9 things to know about how the $1.1 trillion House spending bill impacts healthcare

The U.S. House posted a $1.1 trillion, 2,009-page omnibus spending bill early Wednesday morning with many implications in healthcare, including many provisions that would significantly change parts of the Affordable Care Act.

Here are nine things to know about the deal and how it could impact healthcare.

1. The House has yet to vote on the measure and will likely make a decision Friday, according to The New York Times.

2. The package would prevent the federal government from shifting funds to the risk corridor program, part of the ACA that aims to level the playing field for payers taking on newly insured, costlier patients. The risk corridor program, which is meant to be self-sustainable, has fallen short by more than $2.5 billion in 2014, its first year. According to The Hill, this provision was included last year and was expected again this year, despite efforts from some Democrats to include a new tax credit for insurers.

3. Along with two other taxes, the Health Insurance Tax would be frozen for a year. This tax would have brought in about $13 billion in 2018, but opponents say the cost of the tax is passed on to consumers through premium increases, according to The Hill.

4. The "Cadillac tax" will be frozen for two years. This was a priority for House Democrats, according to other coverage in The Hill. The Cadillac tax is the first-ever cap on open-ended tax breaks for employee health benefits. It comes in the form of a 40 percent excise tax on high-cost employer-based health plans and was previously scheduled to go into effect in 2018.

5. The medical device tax will also be put on hold for two years. According to The Hill, this had large support from Republicans. None of the taxes will be fully repealed.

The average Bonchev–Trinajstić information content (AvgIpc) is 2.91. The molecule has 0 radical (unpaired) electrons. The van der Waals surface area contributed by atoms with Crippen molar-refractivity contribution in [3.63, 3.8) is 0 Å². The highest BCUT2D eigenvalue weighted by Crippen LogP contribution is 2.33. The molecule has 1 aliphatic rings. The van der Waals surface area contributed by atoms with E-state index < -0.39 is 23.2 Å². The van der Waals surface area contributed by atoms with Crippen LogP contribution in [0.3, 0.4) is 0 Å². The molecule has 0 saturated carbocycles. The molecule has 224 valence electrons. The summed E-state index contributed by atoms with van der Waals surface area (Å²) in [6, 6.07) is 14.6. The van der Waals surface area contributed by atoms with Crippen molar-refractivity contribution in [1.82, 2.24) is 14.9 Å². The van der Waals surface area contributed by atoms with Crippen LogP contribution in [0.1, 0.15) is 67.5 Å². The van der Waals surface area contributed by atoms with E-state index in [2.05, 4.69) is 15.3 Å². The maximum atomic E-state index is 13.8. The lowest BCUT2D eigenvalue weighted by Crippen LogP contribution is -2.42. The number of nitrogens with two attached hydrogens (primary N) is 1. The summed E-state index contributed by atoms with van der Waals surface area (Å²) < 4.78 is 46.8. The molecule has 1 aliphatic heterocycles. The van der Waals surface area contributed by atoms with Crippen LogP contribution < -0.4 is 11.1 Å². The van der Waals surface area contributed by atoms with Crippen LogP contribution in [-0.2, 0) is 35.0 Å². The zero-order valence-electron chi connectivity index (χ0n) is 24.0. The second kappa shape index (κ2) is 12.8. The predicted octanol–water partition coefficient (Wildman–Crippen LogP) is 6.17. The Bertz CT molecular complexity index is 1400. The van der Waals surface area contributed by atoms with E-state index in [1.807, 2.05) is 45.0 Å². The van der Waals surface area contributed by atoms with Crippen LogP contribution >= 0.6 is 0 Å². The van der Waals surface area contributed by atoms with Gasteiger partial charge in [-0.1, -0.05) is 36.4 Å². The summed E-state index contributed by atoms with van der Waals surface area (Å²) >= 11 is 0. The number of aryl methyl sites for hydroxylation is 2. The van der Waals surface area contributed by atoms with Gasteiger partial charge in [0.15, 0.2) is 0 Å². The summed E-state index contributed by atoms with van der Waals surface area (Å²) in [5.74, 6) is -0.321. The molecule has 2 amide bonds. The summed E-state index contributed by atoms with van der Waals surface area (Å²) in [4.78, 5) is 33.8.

6. The National Institutes for Health received a $2 billion budget boost. This is the biggest boost the medical research center has received in 12 years, putting its total budget at $32 billion. According to Politico, the Food and Drug Administration will receive $2.7 billion, including funds for its Precision Medicine Initiative and drug safety, but blocking gene editing and human embryo creation or modification.

7. The provision permanently extends the Zadroga Act. This act — named for New York City Police officer James Zadroga, who died from a respiratory disease stemming from his work assisting on the Sept. 11 attacks — makes sure 9/11 responders get healthcare for health issues stemming from their work on the day of the terrorist attacks. According to The New York Times, New York lawmakers and Jon Stewart, former host of "The Daily Show," strongly back the measure.

8. Planned Parenthood was not defunded. However, according to The Hill, the United Nations Population Fund was hit with a 7 percent cut in funding. Republicans say this entity supports a "coercive birth limitation policy" in China, according to the report.

9. The Independent Payment Advisory Board took a $15 million cut. The IPAB is a board created under the ACA which is tasked to find ways to cut Medicare spending if it gets too high.


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